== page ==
Wyoming rose seven places to 30th in a national ranking of senior health, helped by a boost in food insecurity but hindered by low SNAP enrollment and a lack of dedicated providers.
The report, from the United Health Foundation, ranked Utah best in the U.S. for senior health. Neighboring Colorado came in fifth. Louisiana was 50th, followed by Mississippi and Kentucky.
Wyoming’s strengths as highlighted in the report were the high rate of home-delivered meals, low use of intensive-care units and a “high prevalence of pain management.” Its challenges, meanwhile, were its low dedicated provider levels, low SNAP enrollment and its poor diabetes management rate.
The Equality State has also seen its suicide rate among adults 65 and older jump by 30 percent over the last four years. Wyoming historically has high suicide rates: It had the fourth-highest rate in the nation in 2014, though those numbers have stabilized in recent years.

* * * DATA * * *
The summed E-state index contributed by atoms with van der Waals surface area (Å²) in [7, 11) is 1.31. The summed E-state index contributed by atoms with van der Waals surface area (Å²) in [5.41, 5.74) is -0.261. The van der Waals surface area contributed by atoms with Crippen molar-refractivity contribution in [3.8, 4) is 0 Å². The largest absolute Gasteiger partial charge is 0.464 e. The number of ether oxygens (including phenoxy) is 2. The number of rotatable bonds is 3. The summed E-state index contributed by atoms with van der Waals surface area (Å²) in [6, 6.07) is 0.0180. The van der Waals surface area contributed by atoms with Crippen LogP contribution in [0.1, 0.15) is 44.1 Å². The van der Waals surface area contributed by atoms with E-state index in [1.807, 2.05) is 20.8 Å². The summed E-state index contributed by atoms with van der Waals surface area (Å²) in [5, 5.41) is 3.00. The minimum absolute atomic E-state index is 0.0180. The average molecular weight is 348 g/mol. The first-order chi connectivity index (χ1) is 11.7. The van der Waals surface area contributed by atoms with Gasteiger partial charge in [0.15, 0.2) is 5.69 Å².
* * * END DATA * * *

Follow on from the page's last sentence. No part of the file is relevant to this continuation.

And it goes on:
On the positive side, dental visits jumped 11 percent over those four years. Since 2017, food insecurity decreased to under 10 percent for those older than 60. Preventable hospitalizations also decreased in the past five years, from 58.2 discharges per 1,000 Medicare enrollees to just over 43.
Wyoming faces an uncertain future with its senior care. Health officials have said the state faces a looming Medicaid shortfall because of aging residents. Costs for “long-term care could increase from $130 million in 2017 to between $184 million and $312 million in 2030,” according to a state report presented to lawmakers in October.
The health rankings knocked Wyoming for its nursing home quality, determined by the number of beds rated at least four stars. The state also received low marks for its senior policies, like prescription drug coverage and older SNAP participants.
Follow education reporter Seth Klamann on Twitter @SethKlamann